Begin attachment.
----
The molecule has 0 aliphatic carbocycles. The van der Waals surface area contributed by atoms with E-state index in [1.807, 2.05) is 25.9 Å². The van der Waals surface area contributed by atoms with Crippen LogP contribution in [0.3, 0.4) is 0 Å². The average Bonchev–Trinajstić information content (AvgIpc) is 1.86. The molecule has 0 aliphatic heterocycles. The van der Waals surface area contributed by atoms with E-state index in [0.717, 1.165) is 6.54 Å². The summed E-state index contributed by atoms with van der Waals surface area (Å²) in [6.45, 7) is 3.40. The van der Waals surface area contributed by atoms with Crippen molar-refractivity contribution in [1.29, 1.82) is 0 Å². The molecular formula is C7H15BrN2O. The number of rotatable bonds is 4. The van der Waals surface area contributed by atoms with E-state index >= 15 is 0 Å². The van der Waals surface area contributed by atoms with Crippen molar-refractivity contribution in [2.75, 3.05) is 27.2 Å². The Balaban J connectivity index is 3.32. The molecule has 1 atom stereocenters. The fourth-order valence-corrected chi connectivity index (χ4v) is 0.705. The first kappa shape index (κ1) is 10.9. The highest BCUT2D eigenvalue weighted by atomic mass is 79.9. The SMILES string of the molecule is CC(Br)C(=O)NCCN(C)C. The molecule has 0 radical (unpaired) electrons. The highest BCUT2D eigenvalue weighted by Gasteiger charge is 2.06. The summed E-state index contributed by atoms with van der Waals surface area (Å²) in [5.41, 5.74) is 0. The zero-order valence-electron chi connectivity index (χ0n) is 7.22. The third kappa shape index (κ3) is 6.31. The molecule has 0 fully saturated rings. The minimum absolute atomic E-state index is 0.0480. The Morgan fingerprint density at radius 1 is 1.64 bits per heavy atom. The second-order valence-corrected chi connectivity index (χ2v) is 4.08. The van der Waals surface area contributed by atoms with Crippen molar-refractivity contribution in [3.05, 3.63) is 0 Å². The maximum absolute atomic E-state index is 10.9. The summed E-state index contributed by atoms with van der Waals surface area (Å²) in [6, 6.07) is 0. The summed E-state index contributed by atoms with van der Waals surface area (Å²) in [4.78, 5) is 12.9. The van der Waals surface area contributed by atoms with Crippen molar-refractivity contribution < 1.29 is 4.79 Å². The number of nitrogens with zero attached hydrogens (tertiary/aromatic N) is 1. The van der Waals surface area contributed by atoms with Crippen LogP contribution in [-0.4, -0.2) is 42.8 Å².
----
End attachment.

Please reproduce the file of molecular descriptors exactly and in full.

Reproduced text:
The molecule has 0 aliphatic carbocycles. The van der Waals surface area contributed by atoms with E-state index in [1.807, 2.05) is 25.9 Å². The van der Waals surface area contributed by atoms with Crippen LogP contribution in [0.3, 0.4) is 0 Å². The average Bonchev–Trinajstić information content (AvgIpc) is 1.86. The molecule has 0 aliphatic heterocycles. The van der Waals surface area contributed by atoms with E-state index in [0.717, 1.165) is 6.54 Å². The summed E-state index contributed by atoms with van der Waals surface area (Å²) in [6.45, 7) is 3.40. The van der Waals surface area contributed by atoms with Crippen molar-refractivity contribution in [1.29, 1.82) is 0 Å². The molecular formula is C7H15BrN2O. The number of rotatable bonds is 4. The van der Waals surface area contributed by atoms with E-state index >= 15 is 0 Å². The van der Waals surface area contributed by atoms with Crippen molar-refractivity contribution in [2.75, 3.05) is 27.2 Å². The Balaban J connectivity index is 3.32. The molecule has 1 atom stereocenters. The fourth-order valence-corrected chi connectivity index (χ4v) is 0.705. The first kappa shape index (κ1) is 10.9. The highest BCUT2D eigenvalue weighted by atomic mass is 79.9. The SMILES string of the molecule is CC(Br)C(=O)NCCN(C)C. The molecule has 0 radical (unpaired) electrons. The highest BCUT2D eigenvalue weighted by Gasteiger charge is 2.06. The summed E-state index contributed by atoms with van der Waals surface area (Å²) in [5.41, 5.74) is 0. The zero-order valence-electron chi connectivity index (χ0n) is 7.22. The third kappa shape index (κ3) is 6.31. The molecule has 0 fully saturated rings. The minimum absolute atomic E-state index is 0.0480. The Morgan fingerprint density at radius 1 is 1.64 bits per heavy atom. The second-order valence-corrected chi connectivity index (χ2v) is 4.08. The van der Waals surface area contributed by atoms with Crippen molar-refractivity contribution in [3.05, 3.63) is 0 Å². The maximum absolute atomic E-state index is 10.9. The summed E-state index contributed by atoms with van der Waals surface area (Å²) in [6, 6.07) is 0. The summed E-state index contributed by atoms with van der Waals surface area (Å²) in [4.78, 5) is 12.9. The van der Waals surface area contributed by atoms with Crippen molar-refractivity contribution < 1.29 is 4.79 Å². The number of nitrogens with zero attached hydrogens (tertiary/aromatic N) is 1. The van der Waals surface area contributed by atoms with Crippen LogP contribution in [-0.4, -0.2) is 42.8 Å².